9. 9.0 9.1 9.2 The Secrets of Rogue Squadron. IGN (July 19, 1999). Retrieved on November 2, 2008.
  10. 10.0 10.1 10.2 10.3 10.4 10.5 10.6 Shoemaker, Brad. Star Wars Rogue Squadron: A Retrospective. GameSpot. Retrieved on October 30, 2008.
  11. Cross, Victor; Boero, Mollie (1998). "Overview", Star Wars: Rogue Squadron (manual). LucasArts, 2. 
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  27. E3: The Big Rogue Leader Interview. IGN (May 17, 2001). Retrieved on October 30, 2008.
  28. Star Wars Rogue Squadron: Credits. MobyGames. Retrieved on December 7, 1998.
  29. LucasArts Level Designers Interview. Retrieved on May 7, 2000.
  30. Game Credits for Star Wars: Rogue Squadron 3D. MobyGames. Retrieved on December 30, 2008.
  31. 31.0 31.1 31.2 31.3 31.4 31.5 Scary Larry (November 24, 2000). Rogue Squadron. GamePro. IDG Entertainment. Archived from the original on December 10, 2008. Retrieved on October 28, 2008.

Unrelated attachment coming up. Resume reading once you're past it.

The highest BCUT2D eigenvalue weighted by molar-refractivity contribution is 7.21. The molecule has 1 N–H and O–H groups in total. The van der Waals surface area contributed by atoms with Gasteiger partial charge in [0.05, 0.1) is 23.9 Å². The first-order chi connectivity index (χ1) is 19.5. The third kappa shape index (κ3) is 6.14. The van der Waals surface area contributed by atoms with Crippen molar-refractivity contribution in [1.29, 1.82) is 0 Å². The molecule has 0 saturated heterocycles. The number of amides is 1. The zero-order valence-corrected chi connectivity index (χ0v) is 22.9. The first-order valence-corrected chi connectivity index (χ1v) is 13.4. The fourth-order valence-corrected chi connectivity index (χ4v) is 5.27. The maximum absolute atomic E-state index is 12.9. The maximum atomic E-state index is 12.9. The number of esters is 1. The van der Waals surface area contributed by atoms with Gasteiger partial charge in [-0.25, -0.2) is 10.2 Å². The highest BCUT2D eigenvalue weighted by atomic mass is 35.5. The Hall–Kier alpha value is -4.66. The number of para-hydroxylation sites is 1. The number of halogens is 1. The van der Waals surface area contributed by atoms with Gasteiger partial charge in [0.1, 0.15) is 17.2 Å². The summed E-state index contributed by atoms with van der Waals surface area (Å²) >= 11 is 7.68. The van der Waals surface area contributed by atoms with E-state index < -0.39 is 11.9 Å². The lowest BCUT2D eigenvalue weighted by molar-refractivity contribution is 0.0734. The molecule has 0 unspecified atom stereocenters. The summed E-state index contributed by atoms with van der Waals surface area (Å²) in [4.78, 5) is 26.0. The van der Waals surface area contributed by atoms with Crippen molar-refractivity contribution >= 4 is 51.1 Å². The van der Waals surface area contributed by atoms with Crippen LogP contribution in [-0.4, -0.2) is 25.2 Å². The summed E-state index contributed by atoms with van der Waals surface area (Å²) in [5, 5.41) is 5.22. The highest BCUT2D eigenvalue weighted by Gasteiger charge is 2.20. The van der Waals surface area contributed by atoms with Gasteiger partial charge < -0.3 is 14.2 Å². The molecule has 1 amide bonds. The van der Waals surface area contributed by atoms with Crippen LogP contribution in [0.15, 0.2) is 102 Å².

32. 32.0 32.1 32.2 Best Sound of 1998. IGN (February 5, 1999). Retrieved on November 4, 2008.
  33. Nintendo, LucasArts Announce Limited Exclusive Star Wars Deal for Video Game Systems; Nintendo Granted Worldwide Distribution for Five Years. Business Wire (November 3, 1998). Retrieved on February 5, 2009.
  34. Marriott, Scott Alan. Star Wars: Rogue Squadron. Allgame. Retrieved on October 28, 2008.
  35. 35.0 35.1 35.2 Cook, Brad. Star Wars: Rogue Squadron 3D. Allgame. Retrieved on October 28, 2008.
  36. ニンテンドウ64 - スター・ウォーズ出撃!ローグ中隊. Weekly Famitsu. No.915 Pt.2. Pg.28. 30 June 2006.
  37. 37.0 37.1 37.2 37.3 37.4 Mac Donald, Ryan (December 11, 1998). Star Wars: Rogue Squadron Review. GameSpot. Retrieved on October 28, 2008.
  38. Chin, Elliot (December 11, 1998). Star Wars: Rogue Squadron 3D Review. GameSpot. Retrieved on October 28, 2008.
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  40. 40.0 40.1 40.2 Star Wars: Rogue Squadron. GameRankings. Retrieved on July 9, 2009.
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External linksEdit

This page uses content from the English Wikipedia. The original article was at Star Wars: Rogue Squadron. The list of authors can be seen in the page history. As with Lucasfilm Wiki, the text of Wikipedia is available under the GNU Free Documentation License.